THE talk at the formal opening session of the 33rd annual Summit of Caricom Heads of Government in St Lucia last Wednesday was quite good.
Indeed, statements from outgoing chairman, Suriname's Desi Bouterse, and new chairman and host Prime Minister Kenny Anthony, as well as Jamaica's Prime Minister Portia Simpson Miller and Guyana's President Donald Ramotar were all quite enlightening and uplifting in their separately voiced reaffirmations to make a success of the 39-year-old regional economic integration movement.
Now we await the decisions made on new initiatives to be pursued, given the unrehearsed unanimity in the voicing of a shared sentiment that there is no alternative to regional economic integration and that Caricom, for all its real and perceived weaknesses, is still the best possible vehicle for travelling the often bumpy, and at times painful, route in fulfilling the vision of 'One Community for One People".
At the time of writing, the official communiqué from the three-day conference, which concluded on Friday evening, was not available. High expectations were, however, being maintained for resolution of outstanding issues of regional importance.
Trade and CCJ
Among these are the recurring verbal tussles over the need for fair trade that had emerged as a challenging pre-Summit problem for Jamaica and Barbados with Trinidad and Tobago being pushed on the defensive to offer concessions for its singular dominance of intra-regional trade.
With T&T's Prime Minister Kamla Persad-Bissessar seemingly in a concilliatory mood and quite conscious of the pre-Summit warnings of dissatisfaction over trade disadvantages from both Jamaica and Barbados, positive signals of accommodation by Port-of-Spain were emerging even before the release of the conference communiqué.
Of course, in addition to lingering bitterness in relation to unfair trading practices and disenchantment over lack of effective regional governance, the Community's citizens would be anxious to also learn of the results of discussions on overdue wider membership support for the Caribbean Court of Justice (CCJ).
And at the core of such public interest, at this time, would be whether the Government in Port-of-Spain may yet succeed in securing the support it has required for an amendment to the Revised Caricom Treaty for a two-phased access to the CCJ as its final appeal court, starting with cases on criminal matters while still maintaining ties with the British Privy Council on all constitutional and civil cases.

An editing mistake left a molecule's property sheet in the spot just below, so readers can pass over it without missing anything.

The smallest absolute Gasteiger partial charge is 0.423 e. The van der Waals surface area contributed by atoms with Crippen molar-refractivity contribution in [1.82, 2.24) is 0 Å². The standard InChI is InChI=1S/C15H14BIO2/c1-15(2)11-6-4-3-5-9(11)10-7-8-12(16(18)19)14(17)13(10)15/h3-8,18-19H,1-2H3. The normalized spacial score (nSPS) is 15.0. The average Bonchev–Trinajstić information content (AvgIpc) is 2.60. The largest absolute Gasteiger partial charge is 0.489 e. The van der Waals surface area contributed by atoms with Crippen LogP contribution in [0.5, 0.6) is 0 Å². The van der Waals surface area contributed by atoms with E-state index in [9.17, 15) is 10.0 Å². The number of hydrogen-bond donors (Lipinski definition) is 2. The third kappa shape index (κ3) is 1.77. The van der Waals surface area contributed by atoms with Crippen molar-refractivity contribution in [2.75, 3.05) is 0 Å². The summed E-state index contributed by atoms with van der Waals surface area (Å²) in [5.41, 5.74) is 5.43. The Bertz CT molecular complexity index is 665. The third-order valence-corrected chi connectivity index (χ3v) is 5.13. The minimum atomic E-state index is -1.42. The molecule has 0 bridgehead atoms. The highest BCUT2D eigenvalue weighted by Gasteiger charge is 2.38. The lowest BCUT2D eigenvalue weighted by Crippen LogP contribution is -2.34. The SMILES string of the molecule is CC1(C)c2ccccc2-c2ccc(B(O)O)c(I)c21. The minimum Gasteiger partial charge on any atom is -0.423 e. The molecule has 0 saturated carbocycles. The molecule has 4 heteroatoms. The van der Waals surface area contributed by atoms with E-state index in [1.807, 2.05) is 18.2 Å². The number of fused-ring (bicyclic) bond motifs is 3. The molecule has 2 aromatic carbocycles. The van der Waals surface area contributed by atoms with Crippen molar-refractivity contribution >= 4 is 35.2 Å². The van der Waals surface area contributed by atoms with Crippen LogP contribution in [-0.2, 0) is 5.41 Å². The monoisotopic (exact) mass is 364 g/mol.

Disappointingly, too many Caricom governments continue to behave as if they are yet to familiarise themselves with the relevant provisions of the Caricom Treaty on settlement of trade disputes and, relatedly, the original jurisdiction of the CCJ in helping to overcome such problems.
Of REDjet & LIAT
There also remain deep concerns about whether any progress was achieved for much-needed improvement in the vital area of regional air transportation, while too many Community governments continue to speak with forked tongues on the importance and value of the service that LIAT continues to provide daily as the sole, authentic intra-regional airline.
Over a year ago, with much public relations-driven media hype, the privately owned carrier REDjet launched its inaugural low-fare service from Barbados to Guyana, having earlier failed to secure startup operations in Jamaica, and while still awaiting an operational licence from Trinidad and Tobago. It was quite optimistic about emerging as the preferred airline on intra-regional routes.
But as subsequent developments have established, REDjet's optimism of beating the competition, in particular LIAT, was misplaced, and by last March 16 came the suspension of all services and the beginning of public protests by Barbadian ticket holders clamouring for refunds.
Prior to REDjet becoming the latest casualty in lamentable scenarios over the years of failed private and government-owned intra-regional airlines, LIAT kept hope alive for new approaches for improvements in regional air transportation with supporting initiatives from governments. But this continues to be elusive — minus the rhetoric — from the majority of Caricom administrations.
In the circumstances, it would be useful for the public to learn of the nature of the expected discussion on regional air transportation and what new initiatives, if any, may be forthcoming after Caricom's latest summitry politics in St Lucia.